Countering China’s footprint in the Indo-Pacific area

As the Indian Ocean is increasingly becoming an area of contestation with China, New Delhi is looking at ways and means of exploiting the insecurities that China’s sharpening ambition to become the predominant power in the Indo-Pacific area, extending from the eastern shores of Africa to the western Pacific, might generate. The Indian Prime Minister, Narendra Modi, announced in 2014 an “Act East” policy with the intention to boost the “Look East” policy initiated in 1992 whose achievements were seen as far too meager to compete with Chinese goals. If the need to engage all stakeholders is crucial, the ASEAN counterparts have a special place as more than half of India’s global trade is done with area countries or transit through the Malacca straits and the South China Sea. During the last Shangri-La dialogue, M. Modi underlined that Southeast Asia is the geographic core of the Indo-Pacific and ASEAN must remain central to the construction of any security architecture. Also India will work with the member states to promote a rules-based order and to ensure freedom of navigation apart from humanitarian assistance and disaster relief. Annual summit-level meetings with ASEAN leaders since 2002 evolved ten years later in a strategic partnership and a participation to the Expanded ASEAN Maritime Forum besides the enlarged ASEAN Defense Ministers meetings (ADMM-plus) established in 2010. At the bilateral level, India has strategic partnerships with Indonesia (2005), Vietnam (2007), Malaysia (2010) and Singapore (2015).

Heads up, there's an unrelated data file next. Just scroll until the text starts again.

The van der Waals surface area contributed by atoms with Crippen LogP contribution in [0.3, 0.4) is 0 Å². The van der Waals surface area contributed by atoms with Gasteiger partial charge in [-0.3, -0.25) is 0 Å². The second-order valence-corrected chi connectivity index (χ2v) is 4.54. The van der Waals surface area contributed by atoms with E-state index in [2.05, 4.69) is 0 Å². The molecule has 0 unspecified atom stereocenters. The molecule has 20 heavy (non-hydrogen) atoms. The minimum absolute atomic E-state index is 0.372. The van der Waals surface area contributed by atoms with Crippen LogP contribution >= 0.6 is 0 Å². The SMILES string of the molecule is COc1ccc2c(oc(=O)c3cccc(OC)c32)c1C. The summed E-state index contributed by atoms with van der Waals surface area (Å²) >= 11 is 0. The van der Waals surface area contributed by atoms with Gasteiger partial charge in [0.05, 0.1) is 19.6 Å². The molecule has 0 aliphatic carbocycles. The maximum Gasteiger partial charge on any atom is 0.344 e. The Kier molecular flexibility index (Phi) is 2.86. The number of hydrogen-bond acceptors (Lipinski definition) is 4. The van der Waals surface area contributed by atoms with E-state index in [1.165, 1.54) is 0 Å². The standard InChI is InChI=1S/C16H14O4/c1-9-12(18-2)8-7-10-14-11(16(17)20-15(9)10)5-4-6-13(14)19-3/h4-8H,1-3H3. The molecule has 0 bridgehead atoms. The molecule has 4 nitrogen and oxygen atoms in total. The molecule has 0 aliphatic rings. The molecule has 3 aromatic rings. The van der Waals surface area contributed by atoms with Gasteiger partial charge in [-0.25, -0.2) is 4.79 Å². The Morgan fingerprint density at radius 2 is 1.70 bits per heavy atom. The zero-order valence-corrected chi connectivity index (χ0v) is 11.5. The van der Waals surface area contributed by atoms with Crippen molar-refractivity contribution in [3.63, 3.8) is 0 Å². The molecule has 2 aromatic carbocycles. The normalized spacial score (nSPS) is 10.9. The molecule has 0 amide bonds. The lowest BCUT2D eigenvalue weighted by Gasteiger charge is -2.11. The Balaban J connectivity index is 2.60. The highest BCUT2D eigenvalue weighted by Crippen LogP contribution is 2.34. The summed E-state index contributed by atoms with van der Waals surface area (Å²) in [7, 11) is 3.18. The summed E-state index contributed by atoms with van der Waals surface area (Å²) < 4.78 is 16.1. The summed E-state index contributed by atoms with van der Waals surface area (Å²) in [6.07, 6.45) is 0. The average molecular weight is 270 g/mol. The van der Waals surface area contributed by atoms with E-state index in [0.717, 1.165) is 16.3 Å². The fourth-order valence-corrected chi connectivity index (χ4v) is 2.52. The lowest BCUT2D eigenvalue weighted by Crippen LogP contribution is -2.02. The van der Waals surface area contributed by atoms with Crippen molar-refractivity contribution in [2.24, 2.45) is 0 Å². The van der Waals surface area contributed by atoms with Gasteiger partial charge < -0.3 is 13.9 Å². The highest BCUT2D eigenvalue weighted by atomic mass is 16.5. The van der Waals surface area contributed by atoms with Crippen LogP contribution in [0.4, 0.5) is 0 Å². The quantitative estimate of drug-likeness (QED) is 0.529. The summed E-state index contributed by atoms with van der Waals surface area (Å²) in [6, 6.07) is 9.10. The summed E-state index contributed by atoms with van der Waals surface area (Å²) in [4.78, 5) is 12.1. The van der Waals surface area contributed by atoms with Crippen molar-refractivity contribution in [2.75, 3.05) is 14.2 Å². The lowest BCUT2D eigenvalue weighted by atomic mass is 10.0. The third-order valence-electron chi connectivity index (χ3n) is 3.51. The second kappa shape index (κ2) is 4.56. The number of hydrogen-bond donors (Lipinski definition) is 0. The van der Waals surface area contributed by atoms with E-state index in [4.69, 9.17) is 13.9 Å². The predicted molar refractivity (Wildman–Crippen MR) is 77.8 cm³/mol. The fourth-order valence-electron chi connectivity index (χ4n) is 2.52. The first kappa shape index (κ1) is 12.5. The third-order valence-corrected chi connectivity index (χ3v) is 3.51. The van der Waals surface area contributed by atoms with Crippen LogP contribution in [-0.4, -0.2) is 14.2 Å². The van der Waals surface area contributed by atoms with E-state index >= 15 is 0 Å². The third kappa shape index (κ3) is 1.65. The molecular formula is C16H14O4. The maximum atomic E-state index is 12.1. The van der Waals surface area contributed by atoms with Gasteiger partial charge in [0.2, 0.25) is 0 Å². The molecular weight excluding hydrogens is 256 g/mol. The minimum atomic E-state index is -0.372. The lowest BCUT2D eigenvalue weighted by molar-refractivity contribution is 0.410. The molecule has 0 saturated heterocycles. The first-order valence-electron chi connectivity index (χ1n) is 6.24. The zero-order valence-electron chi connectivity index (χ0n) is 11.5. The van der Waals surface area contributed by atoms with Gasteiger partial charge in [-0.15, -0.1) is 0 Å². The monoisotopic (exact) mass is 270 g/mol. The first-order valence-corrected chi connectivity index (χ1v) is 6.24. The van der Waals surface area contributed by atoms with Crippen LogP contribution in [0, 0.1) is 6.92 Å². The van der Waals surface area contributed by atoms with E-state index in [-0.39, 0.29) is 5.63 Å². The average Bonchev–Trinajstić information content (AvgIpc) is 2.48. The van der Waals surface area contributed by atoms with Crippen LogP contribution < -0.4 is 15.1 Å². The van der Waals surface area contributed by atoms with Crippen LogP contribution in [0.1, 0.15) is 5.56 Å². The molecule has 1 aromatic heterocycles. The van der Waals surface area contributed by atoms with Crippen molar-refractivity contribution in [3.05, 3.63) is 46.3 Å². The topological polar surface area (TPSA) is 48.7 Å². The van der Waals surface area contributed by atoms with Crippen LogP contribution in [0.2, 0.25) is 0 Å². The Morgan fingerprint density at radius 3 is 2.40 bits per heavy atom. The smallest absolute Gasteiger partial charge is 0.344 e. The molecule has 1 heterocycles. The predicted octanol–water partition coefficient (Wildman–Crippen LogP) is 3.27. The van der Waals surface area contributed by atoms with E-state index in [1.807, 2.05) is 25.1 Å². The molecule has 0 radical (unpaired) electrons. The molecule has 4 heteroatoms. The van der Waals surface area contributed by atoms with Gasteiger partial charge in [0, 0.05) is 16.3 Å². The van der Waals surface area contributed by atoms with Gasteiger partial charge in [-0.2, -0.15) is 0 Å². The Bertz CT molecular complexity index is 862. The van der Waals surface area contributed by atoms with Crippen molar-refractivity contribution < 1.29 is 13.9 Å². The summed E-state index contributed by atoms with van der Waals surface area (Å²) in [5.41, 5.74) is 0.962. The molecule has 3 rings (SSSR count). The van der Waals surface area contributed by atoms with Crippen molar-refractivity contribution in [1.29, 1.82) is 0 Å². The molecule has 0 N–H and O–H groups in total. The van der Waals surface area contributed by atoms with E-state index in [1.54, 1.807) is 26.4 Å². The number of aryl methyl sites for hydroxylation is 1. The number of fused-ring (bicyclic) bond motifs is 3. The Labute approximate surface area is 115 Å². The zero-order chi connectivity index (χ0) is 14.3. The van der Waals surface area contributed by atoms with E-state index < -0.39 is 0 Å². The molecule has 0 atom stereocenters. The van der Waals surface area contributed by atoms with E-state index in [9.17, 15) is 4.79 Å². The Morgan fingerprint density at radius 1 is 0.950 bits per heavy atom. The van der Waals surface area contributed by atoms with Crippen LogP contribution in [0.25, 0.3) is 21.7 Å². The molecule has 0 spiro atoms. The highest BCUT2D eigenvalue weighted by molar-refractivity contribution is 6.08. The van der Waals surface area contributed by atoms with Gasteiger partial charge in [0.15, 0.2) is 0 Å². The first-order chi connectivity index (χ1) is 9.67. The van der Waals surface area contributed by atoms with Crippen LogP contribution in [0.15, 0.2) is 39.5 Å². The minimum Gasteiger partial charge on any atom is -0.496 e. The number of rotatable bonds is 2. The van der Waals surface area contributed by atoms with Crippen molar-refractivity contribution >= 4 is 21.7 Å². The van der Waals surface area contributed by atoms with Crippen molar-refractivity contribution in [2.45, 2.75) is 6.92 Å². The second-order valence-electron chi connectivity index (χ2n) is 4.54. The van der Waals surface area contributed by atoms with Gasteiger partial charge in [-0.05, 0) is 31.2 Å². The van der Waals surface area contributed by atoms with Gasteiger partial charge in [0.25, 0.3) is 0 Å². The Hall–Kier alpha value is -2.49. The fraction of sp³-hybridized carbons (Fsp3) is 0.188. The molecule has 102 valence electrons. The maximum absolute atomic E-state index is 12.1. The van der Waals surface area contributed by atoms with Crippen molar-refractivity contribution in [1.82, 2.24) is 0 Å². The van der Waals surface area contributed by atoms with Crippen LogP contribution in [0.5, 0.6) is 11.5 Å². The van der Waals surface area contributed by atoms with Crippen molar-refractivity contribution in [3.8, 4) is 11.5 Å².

The defense co-operations with ASEAN countries individually take different forms such as ministerial discussions, chiefs of staff meetings, naval exercises and coordinated patrols (Indonesia, Singapore, Thailand). Operational interactions are the order of the day. Singapore, with whom India has the longest un-interrupted naval exercise (SIMBEX), starting in 1993, gave in 2017 Indian naval ships extended access to its port facilities. New Delhi has been assiduously building military ties with Vietnam, inking a “joint vision statement on defense for 2015-2020”, elevating the “strategic partnership” to “comprehensive strategic partnership”, giving a defense line of credit for the supply of patrol boats, as well as proposing the BrahMos supersonic cruise missiles as well as the Akash surface-to-air missile defense systems.  Apart from regular port calls by warships and tutoring Vietnamese sailors on operating Kilo-class submarines, the Indian Navy and the Vietnam People’s Navy held their first ever joint naval exercise in May 2018 in the South China Sea. The same month saw the visit of the Indian Prime Minister to Indonesia during which was unveiled a shared vision of India-Indonesia Maritime Cooperation in the Indo-Pacific. India will in particular contribute to the development of port infrastructure at Sabang on the northern tip of Sumatra overlooking the western entrance to the Strait of Malacca, gaining by the same access to it for operational turnaround.